The disc starts with the light, pretty and hypnotic electronica of Ahmed Saleh’s Feryal. The track is a fitting prelude to the more epic, bombastic, trance inducing and cinematically minded Asir-e Jangi by Naujawanan Baldar. The track is taken from the 2017 release Volume 1 and does an excellent job of keeping one foot forward sonically while also giving nods to the past. Pezzella does an excellent job with the transitioning of the tracks on the compilation as the next track Desendence by Afghanistan’s Bloom Tribe segues into skittering electronics, drones and otherworldly soundscapes.



Cenk Ergun’s Bir is another departure and has the albums first track that would be at home with an avant garde label. The Turkish composer uses disorienting passages and time signatures that make for a unique approach to standard song format. The alternate tuning systems give the listener a feeling of being out at sea inundated by waves. Nilufer Ormanli’s Art Of Dying‘s ceremonial processes sound as if you stumbled upon an ancient rite that maybe you shouldn’t be witnessing. Eerie and touching on the periphery of darkness the track ends terrifyingly with drones and demonic voices.

Palestinian born Pharoah Chromium’s track Gaza Requeim tells a story through sound of the perpetual war and heartache of the Gaza community and nation. Epic in scope, the Pharoah project is a pseudonym of Ghazi Barakat. On this track he uses sounds that showcase the fear of a region constantly embroiled in or under the impending threat of war. Helicopters float in and out of drones and shimmering electronic soundscapes. It’s probably the most most affecting track and works well in the middle of the album.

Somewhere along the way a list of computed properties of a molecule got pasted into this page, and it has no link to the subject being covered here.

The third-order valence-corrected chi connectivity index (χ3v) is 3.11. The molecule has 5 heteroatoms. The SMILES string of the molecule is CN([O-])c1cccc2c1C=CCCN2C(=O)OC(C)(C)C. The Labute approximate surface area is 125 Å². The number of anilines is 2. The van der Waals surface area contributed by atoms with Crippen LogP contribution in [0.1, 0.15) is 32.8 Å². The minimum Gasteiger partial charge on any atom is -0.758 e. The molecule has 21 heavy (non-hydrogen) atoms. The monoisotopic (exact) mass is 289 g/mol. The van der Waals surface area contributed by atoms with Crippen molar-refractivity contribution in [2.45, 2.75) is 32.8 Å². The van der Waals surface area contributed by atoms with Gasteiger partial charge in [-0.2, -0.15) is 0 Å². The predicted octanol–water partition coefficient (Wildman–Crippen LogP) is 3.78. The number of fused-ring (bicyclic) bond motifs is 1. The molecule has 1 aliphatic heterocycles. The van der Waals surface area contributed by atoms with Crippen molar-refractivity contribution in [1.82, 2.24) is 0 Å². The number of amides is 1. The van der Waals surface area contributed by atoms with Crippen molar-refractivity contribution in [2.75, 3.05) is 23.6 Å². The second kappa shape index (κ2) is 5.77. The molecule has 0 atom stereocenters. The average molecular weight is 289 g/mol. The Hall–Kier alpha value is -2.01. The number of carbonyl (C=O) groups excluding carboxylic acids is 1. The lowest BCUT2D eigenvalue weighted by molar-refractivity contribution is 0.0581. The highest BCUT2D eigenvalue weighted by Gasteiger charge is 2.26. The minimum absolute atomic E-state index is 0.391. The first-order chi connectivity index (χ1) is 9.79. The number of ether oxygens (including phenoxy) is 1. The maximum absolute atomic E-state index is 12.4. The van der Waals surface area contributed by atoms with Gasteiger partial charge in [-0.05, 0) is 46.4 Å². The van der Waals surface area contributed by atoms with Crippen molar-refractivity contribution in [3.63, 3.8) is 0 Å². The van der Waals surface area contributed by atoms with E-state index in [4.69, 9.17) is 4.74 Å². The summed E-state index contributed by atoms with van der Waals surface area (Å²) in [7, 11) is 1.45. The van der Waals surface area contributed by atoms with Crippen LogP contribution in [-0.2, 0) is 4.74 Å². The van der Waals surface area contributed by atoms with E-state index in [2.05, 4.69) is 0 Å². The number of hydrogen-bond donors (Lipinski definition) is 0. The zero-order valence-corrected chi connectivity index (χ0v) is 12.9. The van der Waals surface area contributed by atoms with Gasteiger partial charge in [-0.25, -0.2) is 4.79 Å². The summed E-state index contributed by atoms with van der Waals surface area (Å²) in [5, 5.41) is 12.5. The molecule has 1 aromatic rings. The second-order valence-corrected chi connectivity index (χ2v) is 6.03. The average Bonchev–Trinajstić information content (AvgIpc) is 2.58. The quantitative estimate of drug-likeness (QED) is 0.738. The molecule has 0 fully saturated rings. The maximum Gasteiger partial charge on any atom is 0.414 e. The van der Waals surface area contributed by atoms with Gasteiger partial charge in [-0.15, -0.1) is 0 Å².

As a contrast to the preceding track Ahmed Saleh makes a second appearance with the beautiful, piano laden Khitam offering a glimmer of hope and assurance to the listener. Guy Gelem’s Parallels may be the most traditionally minded track on the album infusing mournful cello, drones and steady hypnotic drumming to invoke to the listener a sense of Israel as an auditory idea. As even more contrast Mazen Kerbaj’s The Acoustic Synthesizer recalls the noisier elements of Sun Ra’s most chaotic and cacophonous keyboard exercises that bordered on the outer edges of excess.

Yousef Kawar’s Nerves is almost just as strange but a little more cohesive and just as uninviting. Dimitris Savva’s Thalassa is 9 minutes of ambient beauty augmented by cresending waves and beautiful soundscapes. It is a highlight on an album that has many. Nyctalllz’s The Humanity Demise sounds like it would be at home on one of the label’s earlier forays into actual unexplained sounds. The track is horrifying and elicits a sense of dread and mystery in its execution.


Both of these albums should be contenders for any end of year “Best Of…” list. Steven Stapleton and Raffaele Pezzella will continue to bring the world new insights and unknown artists into the realm of the avant garde and experimental, creating more excitement and anticipation into both of these intriguing areas of auditory study. Both are at work creating new volumes in their respective areas of curation. I am so glad and excited I get to go along for the ride.